I don't usually like a movie that includes “magic” it never bothers to explain.
Yet I thoroughly enjoyed “The Odd Life of Timothy Green,” a Disney throwback to the kind of family film that rarely gets made anymore. This is a movie multiple generations can enjoy together. For want of a better word, it is sweet — without milking sentiment to the point of manipulation.
Yes, the teens may get a little restless because it's not as action-packed as they like. But I think even jaded teens might connect with the messages “The Odd Life of Timothy Green” contains about bullying, parenting, being okay with being “different,” making mistakes and following your creative instincts.
The movie opens with a young couple being interviewed at an adoption agency. They make their case for being given a child by telling a vivid story from their recent past. The story, told in multiple flashbacks, is the movie.
It begins when they must face some hard truths: They aren't able to have their own children.
Cindy (Jennifer Garner, “Juno”) tearfully says it's time to move on. Jim (Joel Edgerton, “Warrior”) isn't quite ready. He insists that together they imagine the child they wanted, and all the qualities that child would have had: honest to a fault, funny like Uncle Bub, big-hearted, artistic, a kid who would just once get to make the winning score at an athletic event, and so on.
They put their list in a box, bury it in the garden, and say good night to their dream.
But in the middle of the night a storm brews, and suddenly a boy of about 10 years old is tracking mud around their house, calling them Mom and Dad.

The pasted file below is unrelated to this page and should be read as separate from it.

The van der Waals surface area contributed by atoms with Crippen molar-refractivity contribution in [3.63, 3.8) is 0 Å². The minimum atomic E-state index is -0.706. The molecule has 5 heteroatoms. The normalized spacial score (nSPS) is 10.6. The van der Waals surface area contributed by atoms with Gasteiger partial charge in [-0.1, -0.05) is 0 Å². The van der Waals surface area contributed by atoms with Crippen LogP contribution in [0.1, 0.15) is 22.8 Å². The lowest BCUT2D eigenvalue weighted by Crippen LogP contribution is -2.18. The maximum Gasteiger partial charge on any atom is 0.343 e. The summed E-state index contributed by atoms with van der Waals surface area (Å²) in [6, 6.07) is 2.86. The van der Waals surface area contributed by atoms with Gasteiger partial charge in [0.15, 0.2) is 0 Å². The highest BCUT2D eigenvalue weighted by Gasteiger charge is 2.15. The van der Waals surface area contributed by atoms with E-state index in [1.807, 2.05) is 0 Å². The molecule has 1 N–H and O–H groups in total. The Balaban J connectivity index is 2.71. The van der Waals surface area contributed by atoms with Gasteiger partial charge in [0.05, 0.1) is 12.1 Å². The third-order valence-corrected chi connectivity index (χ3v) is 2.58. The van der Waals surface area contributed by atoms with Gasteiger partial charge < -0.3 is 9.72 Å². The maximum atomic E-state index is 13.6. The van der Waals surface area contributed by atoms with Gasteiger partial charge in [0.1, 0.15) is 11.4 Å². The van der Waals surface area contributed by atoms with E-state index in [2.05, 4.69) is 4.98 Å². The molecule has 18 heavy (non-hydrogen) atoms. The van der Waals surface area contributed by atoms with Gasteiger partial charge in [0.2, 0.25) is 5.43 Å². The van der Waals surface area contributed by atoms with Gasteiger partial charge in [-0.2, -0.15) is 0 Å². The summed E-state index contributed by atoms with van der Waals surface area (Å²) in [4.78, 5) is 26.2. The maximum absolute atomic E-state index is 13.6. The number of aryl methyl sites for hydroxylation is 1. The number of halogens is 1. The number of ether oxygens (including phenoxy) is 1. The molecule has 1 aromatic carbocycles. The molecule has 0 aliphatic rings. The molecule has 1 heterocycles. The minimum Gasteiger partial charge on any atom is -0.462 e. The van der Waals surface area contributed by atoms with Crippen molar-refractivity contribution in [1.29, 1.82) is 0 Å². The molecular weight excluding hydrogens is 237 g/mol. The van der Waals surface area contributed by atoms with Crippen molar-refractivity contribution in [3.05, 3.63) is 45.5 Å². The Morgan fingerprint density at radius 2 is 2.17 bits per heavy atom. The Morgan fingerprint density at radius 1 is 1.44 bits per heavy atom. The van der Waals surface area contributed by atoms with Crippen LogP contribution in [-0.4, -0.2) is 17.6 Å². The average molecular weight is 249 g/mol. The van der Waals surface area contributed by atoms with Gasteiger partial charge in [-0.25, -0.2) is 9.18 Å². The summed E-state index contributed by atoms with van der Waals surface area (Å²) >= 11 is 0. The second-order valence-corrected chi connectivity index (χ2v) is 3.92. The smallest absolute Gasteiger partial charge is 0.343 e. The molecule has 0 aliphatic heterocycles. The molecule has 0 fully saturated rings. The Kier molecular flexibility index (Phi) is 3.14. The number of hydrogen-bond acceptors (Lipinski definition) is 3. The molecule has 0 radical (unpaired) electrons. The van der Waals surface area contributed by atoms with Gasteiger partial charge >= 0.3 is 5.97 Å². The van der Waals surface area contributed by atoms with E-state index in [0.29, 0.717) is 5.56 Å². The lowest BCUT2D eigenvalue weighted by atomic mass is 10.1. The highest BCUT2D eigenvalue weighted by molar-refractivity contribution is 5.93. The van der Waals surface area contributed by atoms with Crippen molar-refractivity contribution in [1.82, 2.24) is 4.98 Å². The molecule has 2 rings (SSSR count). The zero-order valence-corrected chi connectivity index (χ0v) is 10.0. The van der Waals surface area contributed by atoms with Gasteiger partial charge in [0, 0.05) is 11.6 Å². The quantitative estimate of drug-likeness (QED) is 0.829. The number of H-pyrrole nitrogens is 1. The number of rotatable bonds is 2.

He came from the garden. His name is Tim, the name they had picked for a son. He has leaves growing out of his ankles.
You may have as much trouble swallowing this as the adoption people (Shohreh Aghdashloo, “House of Sand and Fog,” marvelous). Stick around anyway. The kid has a lot to learn about the world, and a lot to give it as well when it comes to insights about living, and even dying.
Among those his unusual qualities rub off on are Cindy's competitive sister (Rosemarie DeWitt), Jim's hard-nosed dad (David Morse), Cindy's Uncle Bub (M. Emmet Walsh), Jim's boss at the failing pencil factory (Ron Livingston), Cindy's boss at the pencil museum (a dour Dianne Wiest) and a pretty girl (Odeya Rush) who, like Tim, has a difference she's hiding.
Yes, Tim's parents hide his leafy ankles, hoping to spare him from ridicule. There's a lesson in that as well.
“The Odd Life of Timothy Green” is idealistic, hopeful, unabashedly sentimental — and the ending is predictably pat. But it doesn't preach, and it should be a real conversation starter for parents and families about dealing with sticky situations life hands out to us all.
The acting is first-rate, the small-town Georgia scenery is beautiful, and the screenplay's message wide open to where you live. What else can you ask of a PG movie these days?
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